A publication of the Archaeological Institute of America
Athens honored its war dead with a public procession and funeral and an annual celebration. The state funeral for those who died in the war's first year is described by Thucydides:
In this winter, following their traditional custom, the Athenians held burial rites at public expense for the first to die in this war, in the following manner. They lay out the bones of the dead two days beforehand, after setting up a tent, and each person brings whatever offerings he wishes to his own relatives. When the procession takes place, wagons carry cypress coffins, one for each tribe, and within are the bones of each man, according to tribe. One empty bier, fully decorated, is brought for the missing, all who were not found and recovered. Any one who wishes, citizen or foreigner, joins the procession, and female relatives are present at the grave as mourners. They bury them in the public tomb, which is in the most beautiful suburb of the city and in which they always bury those killed in war.... After they cover them with earth, a man chosen by the state, known for his wise judgement and of high reputation, makes an appropriate speech of praise, and after this they depart. This is their burial practice, and throughout the whole war, whenever there was occasion, they followed the custom.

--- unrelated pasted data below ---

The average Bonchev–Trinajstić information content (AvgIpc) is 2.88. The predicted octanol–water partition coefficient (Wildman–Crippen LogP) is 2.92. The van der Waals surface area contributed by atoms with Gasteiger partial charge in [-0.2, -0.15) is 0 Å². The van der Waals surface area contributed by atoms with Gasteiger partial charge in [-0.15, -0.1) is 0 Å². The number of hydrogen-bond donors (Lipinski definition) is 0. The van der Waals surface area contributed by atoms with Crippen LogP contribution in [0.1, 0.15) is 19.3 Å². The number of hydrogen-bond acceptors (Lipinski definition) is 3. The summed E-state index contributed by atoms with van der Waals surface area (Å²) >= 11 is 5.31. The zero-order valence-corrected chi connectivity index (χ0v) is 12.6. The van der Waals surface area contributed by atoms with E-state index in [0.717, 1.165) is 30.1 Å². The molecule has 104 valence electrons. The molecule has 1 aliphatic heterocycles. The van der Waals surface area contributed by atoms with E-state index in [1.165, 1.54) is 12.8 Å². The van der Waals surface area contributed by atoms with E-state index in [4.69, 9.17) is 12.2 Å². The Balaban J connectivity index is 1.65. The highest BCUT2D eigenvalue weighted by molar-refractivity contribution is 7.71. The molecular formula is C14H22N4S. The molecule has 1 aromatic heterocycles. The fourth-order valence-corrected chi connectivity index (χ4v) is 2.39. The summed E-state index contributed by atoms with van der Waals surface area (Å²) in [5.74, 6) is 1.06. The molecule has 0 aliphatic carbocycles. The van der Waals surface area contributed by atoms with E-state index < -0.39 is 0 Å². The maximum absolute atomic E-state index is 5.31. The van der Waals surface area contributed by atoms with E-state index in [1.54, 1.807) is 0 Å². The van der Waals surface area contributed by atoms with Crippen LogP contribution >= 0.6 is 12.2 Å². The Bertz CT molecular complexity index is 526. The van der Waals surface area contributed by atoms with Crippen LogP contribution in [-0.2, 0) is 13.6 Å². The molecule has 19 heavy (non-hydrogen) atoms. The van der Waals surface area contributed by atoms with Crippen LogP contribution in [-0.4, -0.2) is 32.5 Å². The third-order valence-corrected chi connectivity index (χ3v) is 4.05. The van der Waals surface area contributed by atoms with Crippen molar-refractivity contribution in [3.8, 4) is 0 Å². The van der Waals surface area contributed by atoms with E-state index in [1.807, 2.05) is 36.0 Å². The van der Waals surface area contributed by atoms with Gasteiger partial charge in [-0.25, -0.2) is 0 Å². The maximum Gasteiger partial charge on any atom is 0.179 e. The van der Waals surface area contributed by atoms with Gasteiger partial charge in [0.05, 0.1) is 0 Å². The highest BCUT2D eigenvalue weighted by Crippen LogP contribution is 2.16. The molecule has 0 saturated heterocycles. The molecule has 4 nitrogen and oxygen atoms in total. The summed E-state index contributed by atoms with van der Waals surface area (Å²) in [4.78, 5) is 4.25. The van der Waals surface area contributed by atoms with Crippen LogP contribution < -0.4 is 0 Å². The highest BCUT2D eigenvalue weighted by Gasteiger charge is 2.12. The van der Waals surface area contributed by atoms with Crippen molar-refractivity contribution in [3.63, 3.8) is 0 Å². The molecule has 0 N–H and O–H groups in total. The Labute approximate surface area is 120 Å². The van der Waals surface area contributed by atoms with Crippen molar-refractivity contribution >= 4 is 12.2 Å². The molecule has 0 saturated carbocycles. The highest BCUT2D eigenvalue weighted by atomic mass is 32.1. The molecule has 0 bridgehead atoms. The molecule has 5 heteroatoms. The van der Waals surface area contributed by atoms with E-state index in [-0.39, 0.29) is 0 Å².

The "tribes" (phylai) referred to by Thucydides were ten divisions of Athenian citizens established during the political reforms of Cleisthenes around the start of the fifth century. All citizens belonged to a tribe and certain political magistrates and committees and military contingents were drawn up based on tribal affiliation. No Athenian polyandreion has ever been found intact, and our knowledge is based on fragments of stelai, sculptured panels, and architectural blocks from them, along with some evidence from vase painting and ancient authors. The main feature of a state polyandreion was the casualty list, a name-by-name account of the dead from each tribe. This list, and an accompanying epigram praising the virtue and sacrifice of the fallen, was inscribed on one or more stelai. Excavations in the 1960s by Olga Alexandri about 450 m along the Academy Road from the Dipylon Gate revealed ten trenches cut into the ground. Clairmont (1981, 1983: pp. 142-143) suggests these are remains of a polyandreion and were for the placement of ten stelai listing casualties. The larnakes containing the bones and ashes would have been buried beneath the stelai acording to his interpretation.